Child support is part of a paternity or divorce with children case and is calculated using a specific formula. Contrary to popular belief, both the mother and the father of the child have the fundamental obligation to support his or her minor or legally dependent child and that obligation cannot be waived by the parent. Child support is the right of the child, thus, a parent cannot waive child support because it is not their right to waive.
The formula to calculate of child support includes, among other things, the combined monthly net income of the parents, the amount of overnight time sharing each parent has, and who pays for child expenses such as day care of health insurance. The combined net income of each parent takes into consideration certain allowable deductions that may lower your net income for child support purposes. Things like who pays for the child care expenses and health insurance coverage affects each parents child support obligation. An attorney will also have to determine which of the parent’s financial sources are considered as “income” for child support calculation purposes.
When it comes to income, another myth is that if a parent quits their job they no longer need to pay child support. This is incorrect. If a parent is voluntarily unemployed or voluntarily under employed then not only do they remain obligated to pay child support for their child or children, but we will fight to have income imputed to them based on their earning potential and other factors. However, an involuntary change in income such as an unexpected lay off or substantial decrease in salary, may trigger the legal basis for a downward modification of previously ordered child support. If you have experienced an unexpected or involuntary loss of employment or decrease of income, it is important you contact us immediately to begin the modification paperwork as soon as possible as any retroactive requests for a reduced child support obligation will date back to the day the modification is filed with the court, not the date you financial change occurred .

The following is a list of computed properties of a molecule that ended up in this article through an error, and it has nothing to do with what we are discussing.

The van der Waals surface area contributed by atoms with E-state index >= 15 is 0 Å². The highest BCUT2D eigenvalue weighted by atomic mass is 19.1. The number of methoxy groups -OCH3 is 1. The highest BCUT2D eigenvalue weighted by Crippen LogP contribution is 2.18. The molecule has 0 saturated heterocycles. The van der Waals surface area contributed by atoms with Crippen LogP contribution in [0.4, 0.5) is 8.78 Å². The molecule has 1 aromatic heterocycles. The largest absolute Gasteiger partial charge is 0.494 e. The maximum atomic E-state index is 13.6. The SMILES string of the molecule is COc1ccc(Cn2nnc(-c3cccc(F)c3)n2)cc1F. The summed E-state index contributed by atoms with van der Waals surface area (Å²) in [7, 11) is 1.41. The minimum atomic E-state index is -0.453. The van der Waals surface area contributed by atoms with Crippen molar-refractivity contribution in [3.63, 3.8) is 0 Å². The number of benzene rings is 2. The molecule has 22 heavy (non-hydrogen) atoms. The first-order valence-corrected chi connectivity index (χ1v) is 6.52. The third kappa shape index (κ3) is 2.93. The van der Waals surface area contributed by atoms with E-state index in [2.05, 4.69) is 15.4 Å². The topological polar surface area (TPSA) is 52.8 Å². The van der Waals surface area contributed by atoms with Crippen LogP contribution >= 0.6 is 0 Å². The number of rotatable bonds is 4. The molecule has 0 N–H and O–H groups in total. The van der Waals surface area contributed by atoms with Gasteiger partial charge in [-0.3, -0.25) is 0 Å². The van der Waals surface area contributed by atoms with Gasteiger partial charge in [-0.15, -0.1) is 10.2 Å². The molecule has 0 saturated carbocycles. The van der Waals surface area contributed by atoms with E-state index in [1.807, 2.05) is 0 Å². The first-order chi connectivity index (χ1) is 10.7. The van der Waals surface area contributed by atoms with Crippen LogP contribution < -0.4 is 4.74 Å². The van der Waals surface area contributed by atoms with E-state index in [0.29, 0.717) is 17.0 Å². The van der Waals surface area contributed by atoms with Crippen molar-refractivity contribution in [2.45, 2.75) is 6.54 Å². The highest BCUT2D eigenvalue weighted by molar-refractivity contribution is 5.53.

Failure to pay child support comes with various consequences such as the suspension of the obligors driver’s license, seizing a tax refund, wage deductions, or even a lien on personal property. In addition, if the parent who is the recipient of the child support on behalf of a child receives government assistance (for example: food stamps), then the Florida Department of Revenue may pursue a child support enforcement action against the non-paying parent to relieve the State of Florida from the need to support the child with government benefits due to the lack of financial support. Furthermore, the failure to pay child support may have the non-paying parent subject to the obligation of having to pay current child support as well as retroactive child support, which can go back as far are two years.
If you are seeking to enforce child support payments from the parent of your child, or if you are a parent who is seeking to modify a current child support order or defend against an enforcement proceeding, call our office today to schedule a consultation and case analysis.